The Daily Dose of Derailment turned two years old yesterday, which led me to an interesting realization. If I consider the beginning of my writing career to be the first stories I ever started writing in 7th grade of middle school, the blog now takes up a considerable chunk of how much time I’ve spent as a writer. Roughly 25% of my life spent as a writer has been in conjunction with the blog now.
What’s more, since writing blog posts is considerably easier than writing actual fiction, a good portion of the time I’ve spent writing has been nonfiction at this point. I keep a Google Doc of all the things I’ve ever written and each of their word counts, but admittedly I haven’t updated it since September. It’s simply a lot of maintenance, which is a great problem to have. Even back then, though, over 50% of the words I’ve written have been blog posts, and by now I’m probably well past 500,000 total words published.
I have a lot to thank the blog for. Most importantly it’s held me accountable for actually writing, even when it’s difficult. One of my friends taught me something the other day, and it really works. To paraphrase his paraphrased quote from I don’t remember who: “Motivation is terrible. It won’t get you anywhere because it’s fueled by emotion rather than need. But discipline can give you results and force you to push yourself to be who you want.” I find that sentiment to be surprisingly valid.
The best part is, I really do feel like I’m growing as a writer. I’ve looked into how to grow your audience so that more people will read your work. It involves a lot of engaging with other communities and bringing them back to your own. Honestly, that doesn’t interest me much. I do it from time to time, but it’s mostly to see how others are holding up with their own work rather than advertising my stuff. So when I see I have well over a hundred followers without actually publicizing my work, I can be relatively confident that it speaks to the quality of what I produce more than anything else.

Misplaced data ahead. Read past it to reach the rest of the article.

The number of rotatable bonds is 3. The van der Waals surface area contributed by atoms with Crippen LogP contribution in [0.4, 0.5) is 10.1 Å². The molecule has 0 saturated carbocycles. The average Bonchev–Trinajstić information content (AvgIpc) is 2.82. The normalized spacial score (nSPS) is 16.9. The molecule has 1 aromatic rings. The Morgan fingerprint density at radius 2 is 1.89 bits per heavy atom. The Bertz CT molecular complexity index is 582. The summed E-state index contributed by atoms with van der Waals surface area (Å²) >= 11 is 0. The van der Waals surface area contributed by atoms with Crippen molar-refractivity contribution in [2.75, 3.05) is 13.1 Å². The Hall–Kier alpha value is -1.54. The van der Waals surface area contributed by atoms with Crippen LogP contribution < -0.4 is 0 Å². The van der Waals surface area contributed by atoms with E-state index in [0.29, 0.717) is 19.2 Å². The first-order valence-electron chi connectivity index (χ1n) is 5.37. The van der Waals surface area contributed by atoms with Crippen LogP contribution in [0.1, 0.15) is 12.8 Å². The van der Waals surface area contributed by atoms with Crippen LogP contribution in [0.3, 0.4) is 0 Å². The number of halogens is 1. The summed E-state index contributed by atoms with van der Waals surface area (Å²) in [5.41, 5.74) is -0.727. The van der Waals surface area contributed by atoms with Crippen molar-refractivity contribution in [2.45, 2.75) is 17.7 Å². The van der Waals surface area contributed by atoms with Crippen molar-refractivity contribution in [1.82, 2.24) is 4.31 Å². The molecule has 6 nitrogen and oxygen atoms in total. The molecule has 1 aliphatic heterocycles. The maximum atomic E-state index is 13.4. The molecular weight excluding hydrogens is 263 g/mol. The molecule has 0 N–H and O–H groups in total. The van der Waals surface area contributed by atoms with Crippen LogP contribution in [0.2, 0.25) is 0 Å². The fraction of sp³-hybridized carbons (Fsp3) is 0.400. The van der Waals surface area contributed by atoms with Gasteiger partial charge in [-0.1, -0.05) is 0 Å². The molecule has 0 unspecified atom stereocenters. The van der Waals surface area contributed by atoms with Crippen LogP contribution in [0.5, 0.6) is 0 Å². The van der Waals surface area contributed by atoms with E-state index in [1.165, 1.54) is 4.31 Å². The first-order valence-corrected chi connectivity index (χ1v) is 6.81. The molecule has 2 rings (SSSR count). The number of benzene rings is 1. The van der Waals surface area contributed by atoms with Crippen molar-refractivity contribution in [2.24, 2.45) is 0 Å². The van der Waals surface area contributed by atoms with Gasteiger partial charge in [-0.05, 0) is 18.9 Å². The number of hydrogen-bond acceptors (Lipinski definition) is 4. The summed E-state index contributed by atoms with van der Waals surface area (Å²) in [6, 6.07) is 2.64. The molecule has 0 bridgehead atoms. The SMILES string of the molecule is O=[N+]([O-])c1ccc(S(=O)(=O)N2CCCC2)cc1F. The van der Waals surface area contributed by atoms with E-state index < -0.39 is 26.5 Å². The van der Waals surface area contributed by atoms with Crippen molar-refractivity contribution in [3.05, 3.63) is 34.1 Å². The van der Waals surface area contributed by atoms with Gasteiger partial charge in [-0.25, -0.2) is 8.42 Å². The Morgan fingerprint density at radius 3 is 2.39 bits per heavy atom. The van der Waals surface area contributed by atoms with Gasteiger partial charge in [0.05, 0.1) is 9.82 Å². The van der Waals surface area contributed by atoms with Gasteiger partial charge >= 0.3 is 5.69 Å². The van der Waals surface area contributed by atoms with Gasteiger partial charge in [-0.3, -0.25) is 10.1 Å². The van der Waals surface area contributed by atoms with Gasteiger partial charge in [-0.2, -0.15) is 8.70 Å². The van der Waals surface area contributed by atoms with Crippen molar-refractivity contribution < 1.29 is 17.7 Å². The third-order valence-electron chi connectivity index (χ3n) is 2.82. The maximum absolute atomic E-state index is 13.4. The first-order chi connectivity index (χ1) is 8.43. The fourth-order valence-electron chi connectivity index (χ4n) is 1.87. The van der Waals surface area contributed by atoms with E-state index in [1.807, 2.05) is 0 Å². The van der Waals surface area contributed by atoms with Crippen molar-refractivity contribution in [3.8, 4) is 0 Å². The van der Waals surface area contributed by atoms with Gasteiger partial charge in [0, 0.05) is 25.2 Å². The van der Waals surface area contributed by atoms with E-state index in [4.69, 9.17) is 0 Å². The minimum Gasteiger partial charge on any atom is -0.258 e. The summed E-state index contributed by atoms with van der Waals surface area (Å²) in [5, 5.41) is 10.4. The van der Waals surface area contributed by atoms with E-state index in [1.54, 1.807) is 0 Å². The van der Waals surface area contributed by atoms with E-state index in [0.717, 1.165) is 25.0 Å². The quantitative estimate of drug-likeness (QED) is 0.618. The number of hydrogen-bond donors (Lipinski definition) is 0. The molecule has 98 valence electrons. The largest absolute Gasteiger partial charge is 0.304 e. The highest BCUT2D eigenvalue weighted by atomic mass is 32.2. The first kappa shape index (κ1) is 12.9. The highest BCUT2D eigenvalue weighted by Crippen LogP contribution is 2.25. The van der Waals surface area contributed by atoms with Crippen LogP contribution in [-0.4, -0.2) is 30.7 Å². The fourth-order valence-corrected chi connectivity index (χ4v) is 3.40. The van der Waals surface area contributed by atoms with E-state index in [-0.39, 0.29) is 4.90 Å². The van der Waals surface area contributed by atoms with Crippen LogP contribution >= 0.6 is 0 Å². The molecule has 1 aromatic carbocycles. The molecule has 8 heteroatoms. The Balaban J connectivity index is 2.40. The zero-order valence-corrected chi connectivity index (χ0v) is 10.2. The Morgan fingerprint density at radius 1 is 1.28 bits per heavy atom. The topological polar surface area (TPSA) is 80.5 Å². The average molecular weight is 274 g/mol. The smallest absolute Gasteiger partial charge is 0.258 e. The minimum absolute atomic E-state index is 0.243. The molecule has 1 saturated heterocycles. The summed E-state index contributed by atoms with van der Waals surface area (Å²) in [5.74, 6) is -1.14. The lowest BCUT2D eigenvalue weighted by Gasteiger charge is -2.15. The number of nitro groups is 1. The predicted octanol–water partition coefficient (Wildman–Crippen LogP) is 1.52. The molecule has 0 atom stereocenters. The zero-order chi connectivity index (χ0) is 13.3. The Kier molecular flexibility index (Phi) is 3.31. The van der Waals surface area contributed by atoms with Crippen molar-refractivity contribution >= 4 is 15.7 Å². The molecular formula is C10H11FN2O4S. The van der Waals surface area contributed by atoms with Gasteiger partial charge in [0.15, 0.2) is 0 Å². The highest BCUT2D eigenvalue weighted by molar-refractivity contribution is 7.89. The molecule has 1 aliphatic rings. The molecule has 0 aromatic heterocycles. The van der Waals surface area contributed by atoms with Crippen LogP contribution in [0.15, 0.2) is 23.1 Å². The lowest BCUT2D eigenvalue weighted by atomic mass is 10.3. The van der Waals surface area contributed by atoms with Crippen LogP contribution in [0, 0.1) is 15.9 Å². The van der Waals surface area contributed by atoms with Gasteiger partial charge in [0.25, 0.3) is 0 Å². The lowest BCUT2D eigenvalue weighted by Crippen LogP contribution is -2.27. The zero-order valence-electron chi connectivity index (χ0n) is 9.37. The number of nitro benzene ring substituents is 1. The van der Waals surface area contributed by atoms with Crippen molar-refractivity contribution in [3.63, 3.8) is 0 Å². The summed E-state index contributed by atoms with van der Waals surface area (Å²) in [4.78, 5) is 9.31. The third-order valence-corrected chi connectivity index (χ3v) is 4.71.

I’ve recently started thinking a lot about how I personally view myself, and I’m happy to say that I’ve finally started to unconsciously view my self-worth in terms of my writing. That’s good because I honestly feel like I’m, generally speaking, pretty good at it. I have a lot to learn, obviously, but after eight-ish years of writing garbage, I’m slowly gaining respect for the more recent stories I’ve been working on.
Last year I submitted an application for the 2017 Writing Excuses Retreat. Of the three writing samples I submitted, the three things I considered my best works, one was written in 2014, and the other two were written in 2016. I still think that they’re alright, but I don’t think that they can compare to newer stories like, well, any of the short flash fiction stories I’ve written in 2018. It proves I’ve made some progress.
By this time next year, I hope to be working on publishing a Lisa Stenton book, complete with twelve 5,000 word short stories. It wouldn’t be the first thing I’ve published, but it would still be a huge step forward for me. Here’s hoping.